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- Faces in the CrowdJune 11, 2001
A Coke and a Smile
Having cut nearly 50 commercials before he had cut his full set of adult teeth, nine-year-old Tommy Okon could only watch with a pro's smug detachment as his costar in a 1979 Coca-Cola ad—6'4", 260-pound Mean Joe Greene—had to slug down 27 bottles of Coke during dozens of takes until he got his part right. Okon, meanwhile, slipped easily into character as the smiling, wide-eyed kid who melts Greene's battle-weary heart by offering kind words and a bottle of the Real Thing after a tough game. "We were a Giants family, but my favorite AFC team was the Steelers," says Okon, 30, a Queens, N.Y., native. "Mean Joe was a hero to me."
Okon, the sales manager for a stone-importing company in College Point, N.Y., still talks to Greene, the Arizona Cardinals' defensive line coach. "I had no idea the commercial was going to affect people the way it did," says Okon, who has a 19-month-old daughter, Allie; his wife, Kristin, is expecting a second child in August. "It's beer and baby formula these days," he says, with a familiar grin.
Oh, the Agony of it All
Three's a Crowd
They were just a couple of crazy kids. But 17-year-olds Cliff Courtenay (below) and Britt Gaston became intruders on the most famous home run trot of all time: Hank Aaron's circling the bases at Atlanta Fulton County Stadium on April 8, 1974, after hitting his 715th home run to break Babe Ruth's career record.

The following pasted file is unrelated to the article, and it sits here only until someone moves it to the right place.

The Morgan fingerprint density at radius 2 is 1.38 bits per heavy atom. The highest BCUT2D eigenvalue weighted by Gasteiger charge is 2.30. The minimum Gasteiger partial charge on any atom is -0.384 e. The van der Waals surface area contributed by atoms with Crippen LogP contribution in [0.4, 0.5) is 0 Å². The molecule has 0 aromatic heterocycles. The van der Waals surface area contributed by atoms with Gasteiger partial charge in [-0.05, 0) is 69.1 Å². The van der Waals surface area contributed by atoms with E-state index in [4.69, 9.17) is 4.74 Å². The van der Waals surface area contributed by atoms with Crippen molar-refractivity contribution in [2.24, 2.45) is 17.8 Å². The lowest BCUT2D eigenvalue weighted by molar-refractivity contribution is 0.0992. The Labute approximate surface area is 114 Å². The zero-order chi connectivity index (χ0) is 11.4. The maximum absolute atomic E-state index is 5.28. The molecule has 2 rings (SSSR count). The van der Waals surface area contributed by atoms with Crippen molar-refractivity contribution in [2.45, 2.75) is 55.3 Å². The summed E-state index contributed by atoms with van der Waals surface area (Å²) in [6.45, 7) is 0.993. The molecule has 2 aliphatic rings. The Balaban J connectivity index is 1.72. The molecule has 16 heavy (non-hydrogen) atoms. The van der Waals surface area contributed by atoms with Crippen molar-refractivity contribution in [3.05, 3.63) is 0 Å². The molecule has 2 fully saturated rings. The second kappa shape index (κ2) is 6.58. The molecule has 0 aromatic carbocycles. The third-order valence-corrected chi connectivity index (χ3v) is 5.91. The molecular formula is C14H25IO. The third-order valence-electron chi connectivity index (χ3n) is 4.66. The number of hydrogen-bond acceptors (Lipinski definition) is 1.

"There's a debate now between the two of us about how much we planned this," says Courtenay, now 44 and an optometrist in Valdosta, Ga. "I don't remember much of a plan, but Britt does. Whatever the case, it was a classic example of thinking with a 17-year-old brain." Gaston says the South-wood School seniors crouched in the aisle near the field along the first base line. When Hammerin' Hank connected, they vaulted a railing, stepped on a conveniently placed rolled-up tarp and ran past a security force that had all turned the other way, watching Aaron. Courtenay and Gaston caught up with Aaron near second base; after slapping the slugger on the back, they tried to peel off toward the third base stands and jump back into the crowd. They didn't make it. They were apprehended, brought to a holding area under the stadium and then taken to a downtown jail, from which they were bailed out at 2 a.m. by Gaston's irate father. ("He was not a happy camper," Gaston says. "It was a long, quiet ride home.") All charges were dismissed.
"We didn't mean any harm," Courtenay says. "We didn't know about any of the threats and letters that Aaron had been getting. I thought a lot of people probably would run onto the field. That's a kid thinking, right there. But when we got out there, it was just us."
The pair were roommates for a couple of years at Mercer University, then at Georgia, but are linked now mostly by their 17-year-old moment. "My kids have seen the tape a bunch of times," says Gaston, 44, who owns a sign supply company, Regional Graphics, in Mount Pleasant, S.C. "They tell me they're going to run on the field when Ken Griffey Jr. breaks Aaron's record. They're nine and 11, so I guess by the time Griffey's ready, they'll be ready. I don't encourage 'em, but if they wanted to do it, well, I probably wouldn't be a good one to tell them that they shouldn't."
My Dinner with Marvin